From the outset, the female is called “a chooser” that the singer can’t refuse. Often during an abduction experience, the gray alien will tell the abductee that he or she is a “Chosen One,” which has been interpreted in many ways and does not always come as a comforting thought to abductees. The fact that the singer can’t “refuse her” is an expression of helplessness, a total absence of will on the part of the singer. Just as an abductee will sometimes discover that he or she is paralyzed and cannot command even their own body, choice has been eliminated for the singer as well.
The repeated refrain of “Chest Fever” goes like this: “And as my mind unweaves, I feel the freeze down in my knees, But just before she leaves, she receives.”
The singer expresses a total and complete mental disorientation as well as repeating the idea of physical helplessness. What the female “receives” before she leaves is an open question, perhaps inserted just for the need of another rhyme?
In the song’s bridge, the lyrics are “It’s long, long when she’s gone, I get weary holding on, Now I’m coldly fading fast, I don’t think I’m going to last very much longer.”
In spite of the terror and paralysis, the singer complains of missing the alien female when she’s gone, as with Leonard Cohen’s “Sisters of Mercy.” Again, the bond of love and affection developed over time as part of the experience seems stronger than the fearful, traumatic aspects.
“I’m like a viper in shock,” the lyric continues, “with my eyes on the clock.”
The theme of disorientation and shock recurs, and the “eyes on the clock” line seems to imply that the singer is experiencing the visitation consciously to a certain extent and can see parts of the bedroom in a waking state, such as a clock on the nightstand.
When I chose to write about “Chest Fever,” I decided I needed to verify the lyrics, since they’re not totally intelligible on the original recording. So I did a little surfing with Google and discovered there are varying versions of the lyrics, which told me that others also had a hard time understanding the exact words in certain places. (For the sake of this article, I have relied on parts of the lyrics that are agreed upon from source to source.)
In a Wikipedia entry about the song, lyricist Robbie Robertson is quoted as saying that the lyrics to “Chest Fever” were “nonsensical,” and had originally been intended to fill up space while the musical tracks were being recorded.
“I’m not sure that I know the words to ‘Chest Fever,’” he said. “I’m not even so sure there ARE words to ‘Chest Fever.’”
Is this foggy-minded forgetfulness another example of the “merciful amnesia” thought to be imposed by the aliens themselves, to spare the abductee from traumatic memories? Does Robertson feel some kind of need to bury the experience or experiences that inspired “Chest Fever” into some locked vault hidden in his brain?
I was reminded of Whitley Strieber’s title for his first book on his abduction experiences, “Communion,” which he said he received from a gray alien who seemed to have overheard what Strieber originally intended to call his book, which was “Body Pain.” We should all be grateful a cooler and more poetic head prevailed.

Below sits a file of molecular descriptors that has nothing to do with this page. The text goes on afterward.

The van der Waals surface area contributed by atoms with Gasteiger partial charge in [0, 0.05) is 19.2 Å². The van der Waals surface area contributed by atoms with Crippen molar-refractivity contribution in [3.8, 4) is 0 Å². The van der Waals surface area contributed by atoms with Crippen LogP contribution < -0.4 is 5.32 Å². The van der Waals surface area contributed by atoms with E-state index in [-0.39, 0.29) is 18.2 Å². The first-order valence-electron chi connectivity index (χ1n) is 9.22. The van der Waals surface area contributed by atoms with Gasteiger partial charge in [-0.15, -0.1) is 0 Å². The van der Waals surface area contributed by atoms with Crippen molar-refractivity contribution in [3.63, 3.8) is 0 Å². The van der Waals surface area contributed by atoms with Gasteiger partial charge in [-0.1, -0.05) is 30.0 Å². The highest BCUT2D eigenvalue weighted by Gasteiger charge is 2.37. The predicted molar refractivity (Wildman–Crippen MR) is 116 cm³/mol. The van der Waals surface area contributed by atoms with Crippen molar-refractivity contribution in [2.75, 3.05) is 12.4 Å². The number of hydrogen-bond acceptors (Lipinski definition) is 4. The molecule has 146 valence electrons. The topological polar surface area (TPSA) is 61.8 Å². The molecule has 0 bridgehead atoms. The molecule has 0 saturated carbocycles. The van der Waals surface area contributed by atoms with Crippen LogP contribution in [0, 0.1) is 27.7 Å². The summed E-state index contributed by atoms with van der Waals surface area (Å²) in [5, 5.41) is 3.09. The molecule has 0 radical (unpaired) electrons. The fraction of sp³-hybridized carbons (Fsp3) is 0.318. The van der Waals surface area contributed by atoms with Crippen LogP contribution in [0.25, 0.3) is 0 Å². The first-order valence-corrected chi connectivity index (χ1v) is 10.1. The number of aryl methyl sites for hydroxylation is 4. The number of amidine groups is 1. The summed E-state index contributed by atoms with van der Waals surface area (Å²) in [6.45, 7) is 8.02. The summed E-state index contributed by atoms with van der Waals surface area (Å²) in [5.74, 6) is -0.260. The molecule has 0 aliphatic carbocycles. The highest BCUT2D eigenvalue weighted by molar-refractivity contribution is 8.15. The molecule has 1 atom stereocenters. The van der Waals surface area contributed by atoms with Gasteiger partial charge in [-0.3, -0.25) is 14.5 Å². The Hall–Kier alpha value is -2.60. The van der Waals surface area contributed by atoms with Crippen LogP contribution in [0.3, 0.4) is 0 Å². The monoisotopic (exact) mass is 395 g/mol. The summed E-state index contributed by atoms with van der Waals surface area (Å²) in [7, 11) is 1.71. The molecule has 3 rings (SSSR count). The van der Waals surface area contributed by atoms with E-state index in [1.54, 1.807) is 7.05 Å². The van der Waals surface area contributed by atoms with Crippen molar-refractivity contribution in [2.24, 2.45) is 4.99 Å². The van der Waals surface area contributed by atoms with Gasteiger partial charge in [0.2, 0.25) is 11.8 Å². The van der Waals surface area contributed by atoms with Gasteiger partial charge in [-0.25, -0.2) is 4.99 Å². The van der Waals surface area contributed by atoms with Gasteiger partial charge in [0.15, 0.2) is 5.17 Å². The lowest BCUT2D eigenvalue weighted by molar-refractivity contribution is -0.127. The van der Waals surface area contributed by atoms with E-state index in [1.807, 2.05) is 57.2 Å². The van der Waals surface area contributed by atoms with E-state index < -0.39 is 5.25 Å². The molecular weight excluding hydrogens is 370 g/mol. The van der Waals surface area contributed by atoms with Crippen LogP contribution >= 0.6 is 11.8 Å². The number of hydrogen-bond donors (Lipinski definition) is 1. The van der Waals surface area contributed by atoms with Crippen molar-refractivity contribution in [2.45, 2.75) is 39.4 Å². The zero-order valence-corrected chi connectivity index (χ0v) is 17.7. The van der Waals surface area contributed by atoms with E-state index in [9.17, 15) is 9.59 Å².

In any case, there is an obvious correlation between “Chest Fever” and “Body Pain,” both three-syllable expressions of extreme, even debilitating physical stress. But the contrasts between light and dark in alien abduction and the emotional ambivalence that so often accompanies the experiencer’s attempts to make sense of what has happened go far beyond simple discomforts of the body. There is a spiritual depth to abduction, a brief glimpse into a literal Technicolor Oz that we have not even begun to explore and which stands far outside our proverbial black and white Kansas home.
Admittedly, you’d likely have to be born sometime within the borders of the Baby Boom to have a real interest in Leonard Cohen and The Band. Although it is said that artists from that timeframe of the 1960s and ‘70s still attract new fans all the time, this article will most likely be more relevant to people who can remember that era of rock and roll firsthand and without needing a parent to guide them to it.
However, I’m sure this tendency of UFO contact to inspire musical artists continues to this day, and that younger readers can find their own lyrical connections in the more current crop of rock stars, though I doubt you would find much on the subject in hip hop or death metal lyrics. But that could just be my old fogy prejudice rearing its ugly head, right?
Just as the skilled use of hypnotic regression pulls up abduction memories from the unconscious mind, it is that same unconscious mind that is the probable source of lyrical inspiration, especially for the higher level of lyrical poetry written by the artists discussed in this article. Could a select group of lyricists somehow be “channeling” for an alien muse? Is the human mind a kind of “medium” for alien “artists” to work in?
It is of course impossible to know any of that for certain, but at least we’re being entertained while we wait for the final truth of the UFO phenomenon to emerge.
[Sean Casteel has a website at www.seancasteel.com which features some of his previous articles as well as offering some of his books for sale.]